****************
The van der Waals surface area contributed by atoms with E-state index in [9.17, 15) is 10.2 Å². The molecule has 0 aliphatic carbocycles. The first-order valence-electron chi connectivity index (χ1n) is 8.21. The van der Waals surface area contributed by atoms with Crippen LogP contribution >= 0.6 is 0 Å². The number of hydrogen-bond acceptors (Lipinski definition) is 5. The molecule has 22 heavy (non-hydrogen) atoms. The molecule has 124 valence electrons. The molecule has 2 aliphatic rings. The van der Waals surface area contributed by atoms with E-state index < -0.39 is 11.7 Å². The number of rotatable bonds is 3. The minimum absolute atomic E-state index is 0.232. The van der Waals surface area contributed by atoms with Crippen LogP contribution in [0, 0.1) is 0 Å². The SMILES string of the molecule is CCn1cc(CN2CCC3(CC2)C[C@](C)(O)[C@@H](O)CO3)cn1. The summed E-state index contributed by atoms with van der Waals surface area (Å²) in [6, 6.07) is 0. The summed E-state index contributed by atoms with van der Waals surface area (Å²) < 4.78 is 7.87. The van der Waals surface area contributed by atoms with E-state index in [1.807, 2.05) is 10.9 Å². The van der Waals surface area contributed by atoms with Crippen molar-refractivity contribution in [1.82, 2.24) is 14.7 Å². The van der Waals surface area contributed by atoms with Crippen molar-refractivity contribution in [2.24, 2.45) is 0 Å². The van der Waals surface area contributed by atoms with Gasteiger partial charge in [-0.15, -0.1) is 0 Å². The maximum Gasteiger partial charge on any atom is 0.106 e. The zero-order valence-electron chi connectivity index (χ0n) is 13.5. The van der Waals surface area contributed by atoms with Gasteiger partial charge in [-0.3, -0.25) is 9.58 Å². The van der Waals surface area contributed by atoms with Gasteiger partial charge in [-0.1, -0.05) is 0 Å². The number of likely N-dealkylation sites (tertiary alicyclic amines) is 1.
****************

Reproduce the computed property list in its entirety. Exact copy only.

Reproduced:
The van der Waals surface area contributed by atoms with E-state index in [9.17, 15) is 10.2 Å². The molecule has 0 aliphatic carbocycles. The first-order valence-electron chi connectivity index (χ1n) is 8.21. The van der Waals surface area contributed by atoms with Crippen LogP contribution >= 0.6 is 0 Å². The number of hydrogen-bond acceptors (Lipinski definition) is 5. The molecule has 22 heavy (non-hydrogen) atoms. The molecule has 124 valence electrons. The molecule has 2 aliphatic rings. The van der Waals surface area contributed by atoms with E-state index < -0.39 is 11.7 Å². The number of rotatable bonds is 3. The minimum absolute atomic E-state index is 0.232. The van der Waals surface area contributed by atoms with Crippen LogP contribution in [0, 0.1) is 0 Å². The SMILES string of the molecule is CCn1cc(CN2CCC3(CC2)C[C@](C)(O)[C@@H](O)CO3)cn1. The summed E-state index contributed by atoms with van der Waals surface area (Å²) in [6, 6.07) is 0. The summed E-state index contributed by atoms with van der Waals surface area (Å²) < 4.78 is 7.87. The van der Waals surface area contributed by atoms with E-state index in [1.807, 2.05) is 10.9 Å². The van der Waals surface area contributed by atoms with Crippen molar-refractivity contribution in [1.82, 2.24) is 14.7 Å². The van der Waals surface area contributed by atoms with Crippen molar-refractivity contribution in [2.24, 2.45) is 0 Å². The van der Waals surface area contributed by atoms with Gasteiger partial charge in [-0.15, -0.1) is 0 Å². The maximum Gasteiger partial charge on any atom is 0.106 e. The zero-order valence-electron chi connectivity index (χ0n) is 13.5. The van der Waals surface area contributed by atoms with Gasteiger partial charge in [-0.3, -0.25) is 9.58 Å². The van der Waals surface area contributed by atoms with Gasteiger partial charge in [-0.1, -0.05) is 0 Å². The number of likely N-dealkylation sites (tertiary alicyclic amines) is 1.